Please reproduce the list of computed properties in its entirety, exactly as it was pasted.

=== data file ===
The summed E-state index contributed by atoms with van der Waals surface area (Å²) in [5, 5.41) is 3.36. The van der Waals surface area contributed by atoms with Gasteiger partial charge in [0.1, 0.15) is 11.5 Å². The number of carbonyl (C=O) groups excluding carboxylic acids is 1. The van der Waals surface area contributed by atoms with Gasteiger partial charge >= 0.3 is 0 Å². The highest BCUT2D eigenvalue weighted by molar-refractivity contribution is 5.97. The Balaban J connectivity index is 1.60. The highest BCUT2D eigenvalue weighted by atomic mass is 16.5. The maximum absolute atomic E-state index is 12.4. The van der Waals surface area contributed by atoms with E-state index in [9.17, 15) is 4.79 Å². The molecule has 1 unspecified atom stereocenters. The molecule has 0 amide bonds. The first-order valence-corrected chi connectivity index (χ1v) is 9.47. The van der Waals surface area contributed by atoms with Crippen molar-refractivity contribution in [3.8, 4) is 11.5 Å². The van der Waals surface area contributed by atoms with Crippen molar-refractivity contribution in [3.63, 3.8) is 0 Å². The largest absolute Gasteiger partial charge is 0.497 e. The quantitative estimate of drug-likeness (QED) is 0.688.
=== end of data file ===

The summed E-state index contributed by atoms with van der Waals surface area (Å²) in [5, 5.41) is 3.36. The van der Waals surface area contributed by atoms with Gasteiger partial charge in [0.1, 0.15) is 11.5 Å². The number of carbonyl (C=O) groups excluding carboxylic acids is 1. The van der Waals surface area contributed by atoms with Gasteiger partial charge >= 0.3 is 0 Å². The highest BCUT2D eigenvalue weighted by molar-refractivity contribution is 5.97. The Balaban J connectivity index is 1.60. The highest BCUT2D eigenvalue weighted by atomic mass is 16.5. The maximum absolute atomic E-state index is 12.4. The van der Waals surface area contributed by atoms with E-state index in [9.17, 15) is 4.79 Å². The molecule has 1 unspecified atom stereocenters. The molecule has 0 amide bonds. The first-order valence-corrected chi connectivity index (χ1v) is 9.47. The van der Waals surface area contributed by atoms with Crippen molar-refractivity contribution in [3.8, 4) is 11.5 Å². The van der Waals surface area contributed by atoms with Crippen molar-refractivity contribution in [3.63, 3.8) is 0 Å². The largest absolute Gasteiger partial charge is 0.497 e. The quantitative estimate of drug-likeness (QED) is 0.688.